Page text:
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A 3-Point Direct Care Response to Racist incidents from UMass Amherst

Posted by Lisa Abbott on January 13, 2015

Unlike some campuses, which may try to push racism to the back burner, hoping against hope that things UMASS_campusforum_responsewill go smoothly, Vice Chancellor Enku Gelaye of UMASS Amherst is more pragmatic: "This is our world --- racist incidents will happen. If we're not building relationships consistently, when something happens you have a mish-mash approach that is not authentic."

At the time of Shakti Butler's visit, the campus was in the midst of responding to an incident when three students' dorm room doors were defacted with racist graffiti.  

The campus police department is one component of Geyale's bias response team. Police Chief John Horvath and his officers attended a diversity workshop run by Shakti Butler in order to learn more about systemic racism. We spoke the Vice Chancellor and Shelley Perdomo, the Interim Director of UMass Amherst's Center for Multicultural Advancement and Student Success, about the collaborative response to this racial incident. Here is what they shared with us.

The Need Is There

UMASS Amherst is the third largest residential campus in the United States. Although 21 percent of the 28,000 students are of color, residential segregation in their local communities means that many of the students don't have experience interacting with other races. Living in the dorms, these students are thrown into close quarters together, a situation that is ripe for conflict.

A 3-Point Direct Care Response

Gelaye's response plan looks at the bigger picture. It is the product of ongoing and evolving collaborative work with campus police, the counseling office, resident halls, and the multicultural center. These groups regularly meet together, providing feedback and engaging in community building.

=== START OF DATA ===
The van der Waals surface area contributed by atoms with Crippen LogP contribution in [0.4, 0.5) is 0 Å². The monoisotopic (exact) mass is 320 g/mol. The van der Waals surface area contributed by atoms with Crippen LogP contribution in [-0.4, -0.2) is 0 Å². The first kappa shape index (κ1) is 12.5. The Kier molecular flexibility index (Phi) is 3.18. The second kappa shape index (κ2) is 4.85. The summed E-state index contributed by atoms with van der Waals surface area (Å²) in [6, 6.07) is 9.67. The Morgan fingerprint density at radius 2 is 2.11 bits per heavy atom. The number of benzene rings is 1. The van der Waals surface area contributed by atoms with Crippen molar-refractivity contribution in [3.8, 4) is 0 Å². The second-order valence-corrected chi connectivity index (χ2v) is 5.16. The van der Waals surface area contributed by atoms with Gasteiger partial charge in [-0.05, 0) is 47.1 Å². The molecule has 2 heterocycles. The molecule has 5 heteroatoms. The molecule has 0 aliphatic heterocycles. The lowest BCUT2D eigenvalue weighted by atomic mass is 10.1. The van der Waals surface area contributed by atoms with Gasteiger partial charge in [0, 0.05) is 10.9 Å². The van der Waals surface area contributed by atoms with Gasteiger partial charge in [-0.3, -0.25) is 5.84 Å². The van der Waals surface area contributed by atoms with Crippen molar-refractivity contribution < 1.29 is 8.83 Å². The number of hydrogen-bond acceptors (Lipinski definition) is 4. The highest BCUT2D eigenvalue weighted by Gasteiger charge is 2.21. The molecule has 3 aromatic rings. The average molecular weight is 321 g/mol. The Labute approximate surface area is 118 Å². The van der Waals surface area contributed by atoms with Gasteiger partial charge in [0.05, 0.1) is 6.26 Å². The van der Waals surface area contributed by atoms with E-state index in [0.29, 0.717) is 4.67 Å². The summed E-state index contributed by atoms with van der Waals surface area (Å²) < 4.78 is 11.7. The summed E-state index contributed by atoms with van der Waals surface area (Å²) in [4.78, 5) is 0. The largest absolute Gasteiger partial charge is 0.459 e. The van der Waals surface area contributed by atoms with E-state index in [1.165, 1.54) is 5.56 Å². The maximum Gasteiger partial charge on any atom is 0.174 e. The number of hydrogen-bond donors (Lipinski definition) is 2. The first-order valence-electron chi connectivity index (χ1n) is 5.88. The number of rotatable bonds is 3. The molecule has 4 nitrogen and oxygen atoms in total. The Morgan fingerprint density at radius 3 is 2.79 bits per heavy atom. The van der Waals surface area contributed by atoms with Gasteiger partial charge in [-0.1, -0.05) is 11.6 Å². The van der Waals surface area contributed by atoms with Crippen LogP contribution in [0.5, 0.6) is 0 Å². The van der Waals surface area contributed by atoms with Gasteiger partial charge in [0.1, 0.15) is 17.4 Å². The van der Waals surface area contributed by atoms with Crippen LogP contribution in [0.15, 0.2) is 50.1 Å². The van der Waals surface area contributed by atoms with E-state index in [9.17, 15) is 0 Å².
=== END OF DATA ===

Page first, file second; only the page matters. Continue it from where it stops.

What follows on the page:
The 3-part plan they enacted after the incidents radiates support outward from the student most directly impacted to the campus at large:

  1. Provide immediate support for the victims. The University asks them what they need -- therapeutic help, someone to accompany them around campus, a dorm change -- and makes sure they get it.
  2. Reaches out to the resident halls, making sure that advisors have the tools they need and encouraging them to take responsibility in peer-to-peer education.
  3. Engage the entire campus. Communication started with a message from the Chancellor's Office and included a campus-wide forum attended by 1,000 students to discuss the incident. Gelaye and her team are using what they heard in that forum to inform their diversity strategic plan.

"Direct care first, then education, and continued response," says Vice Chancellor Gelaye.

Shakti Butler's Impact on the UMASS Community

Fortuitously enough, Shakti Butler and World Trust were able to play an important role in the education component of the response plan. Shelley Perdomo, with the Center for Multicultural Advancement, met Butler at the 2014 National Conference on Race and Ethnicity (NCORE) in May and had already invited her to host diversity activities at UMASS.

Our next post will delve into her impact.

World Trust is a nonprofit that uses film and dialogue to provide a catalyst for racial equity and social change. To learn more about our diversity workshops and films, contact World Trust.

Download "5 Hallmarks of Effective Diversity & Inclusion Events" by Shakti Butler, PhD

Topics: Higher Ed, Shakti Butler, Diversity Workshop, Responding to a Racist Incident, Diversity Initiative, How to